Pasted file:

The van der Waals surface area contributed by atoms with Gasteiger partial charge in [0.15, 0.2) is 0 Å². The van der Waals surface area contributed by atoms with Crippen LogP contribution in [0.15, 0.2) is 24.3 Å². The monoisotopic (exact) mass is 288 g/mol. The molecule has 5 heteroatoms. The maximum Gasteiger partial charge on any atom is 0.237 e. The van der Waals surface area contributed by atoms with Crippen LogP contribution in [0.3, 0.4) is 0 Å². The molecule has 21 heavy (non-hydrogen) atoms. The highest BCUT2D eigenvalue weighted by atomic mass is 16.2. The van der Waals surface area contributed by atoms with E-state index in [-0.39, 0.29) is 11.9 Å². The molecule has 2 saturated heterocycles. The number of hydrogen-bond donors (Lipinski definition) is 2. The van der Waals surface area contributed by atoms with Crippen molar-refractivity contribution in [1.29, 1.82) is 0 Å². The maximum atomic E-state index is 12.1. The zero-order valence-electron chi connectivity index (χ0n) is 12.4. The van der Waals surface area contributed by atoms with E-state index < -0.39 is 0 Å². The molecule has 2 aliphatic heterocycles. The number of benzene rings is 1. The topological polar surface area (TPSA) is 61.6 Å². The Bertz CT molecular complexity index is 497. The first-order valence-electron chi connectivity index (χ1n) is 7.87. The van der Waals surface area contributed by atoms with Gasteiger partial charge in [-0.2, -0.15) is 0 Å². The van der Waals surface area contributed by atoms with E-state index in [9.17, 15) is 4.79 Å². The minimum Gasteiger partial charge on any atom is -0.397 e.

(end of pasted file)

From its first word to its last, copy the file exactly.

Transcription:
The van der Waals surface area contributed by atoms with Gasteiger partial charge in [0.15, 0.2) is 0 Å². The van der Waals surface area contributed by atoms with Crippen LogP contribution in [0.15, 0.2) is 24.3 Å². The monoisotopic (exact) mass is 288 g/mol. The molecule has 5 heteroatoms. The maximum Gasteiger partial charge on any atom is 0.237 e. The van der Waals surface area contributed by atoms with Crippen LogP contribution in [0.3, 0.4) is 0 Å². The molecule has 21 heavy (non-hydrogen) atoms. The highest BCUT2D eigenvalue weighted by atomic mass is 16.2. The van der Waals surface area contributed by atoms with E-state index in [-0.39, 0.29) is 11.9 Å². The molecule has 2 saturated heterocycles. The number of hydrogen-bond donors (Lipinski definition) is 2. The van der Waals surface area contributed by atoms with Crippen molar-refractivity contribution in [1.29, 1.82) is 0 Å². The maximum atomic E-state index is 12.1. The zero-order valence-electron chi connectivity index (χ0n) is 12.4. The van der Waals surface area contributed by atoms with E-state index < -0.39 is 0 Å². The molecule has 2 aliphatic heterocycles. The number of benzene rings is 1. The topological polar surface area (TPSA) is 61.6 Å². The Bertz CT molecular complexity index is 497. The first-order valence-electron chi connectivity index (χ1n) is 7.87. The van der Waals surface area contributed by atoms with Gasteiger partial charge in [-0.2, -0.15) is 0 Å². The van der Waals surface area contributed by atoms with E-state index in [9.17, 15) is 4.79 Å². The minimum Gasteiger partial charge on any atom is -0.397 e.